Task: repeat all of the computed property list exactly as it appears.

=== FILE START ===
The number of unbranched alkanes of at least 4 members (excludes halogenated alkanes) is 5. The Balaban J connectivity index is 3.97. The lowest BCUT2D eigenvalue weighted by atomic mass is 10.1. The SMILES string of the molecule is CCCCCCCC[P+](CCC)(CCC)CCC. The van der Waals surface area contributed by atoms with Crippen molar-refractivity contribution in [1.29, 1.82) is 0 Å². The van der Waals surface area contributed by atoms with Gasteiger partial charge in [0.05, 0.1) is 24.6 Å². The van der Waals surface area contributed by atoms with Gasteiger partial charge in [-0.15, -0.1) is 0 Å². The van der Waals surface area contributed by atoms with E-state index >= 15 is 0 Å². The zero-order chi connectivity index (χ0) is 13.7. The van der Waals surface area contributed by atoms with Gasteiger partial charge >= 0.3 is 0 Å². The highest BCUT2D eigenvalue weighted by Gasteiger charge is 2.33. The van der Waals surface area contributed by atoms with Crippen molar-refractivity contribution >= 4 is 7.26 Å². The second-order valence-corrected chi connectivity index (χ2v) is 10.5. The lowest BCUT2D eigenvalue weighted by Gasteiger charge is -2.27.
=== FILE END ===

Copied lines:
The number of unbranched alkanes of at least 4 members (excludes halogenated alkanes) is 5. The Balaban J connectivity index is 3.97. The lowest BCUT2D eigenvalue weighted by atomic mass is 10.1. The SMILES string of the molecule is CCCCCCCC[P+](CCC)(CCC)CCC. The van der Waals surface area contributed by atoms with Crippen molar-refractivity contribution in [1.29, 1.82) is 0 Å². The van der Waals surface area contributed by atoms with Gasteiger partial charge in [0.05, 0.1) is 24.6 Å². The van der Waals surface area contributed by atoms with Gasteiger partial charge in [-0.15, -0.1) is 0 Å². The van der Waals surface area contributed by atoms with E-state index >= 15 is 0 Å². The zero-order chi connectivity index (χ0) is 13.7. The van der Waals surface area contributed by atoms with Gasteiger partial charge >= 0.3 is 0 Å². The highest BCUT2D eigenvalue weighted by Gasteiger charge is 2.33. The van der Waals surface area contributed by atoms with Crippen molar-refractivity contribution >= 4 is 7.26 Å². The second-order valence-corrected chi connectivity index (χ2v) is 10.5. The lowest BCUT2D eigenvalue weighted by Gasteiger charge is -2.27.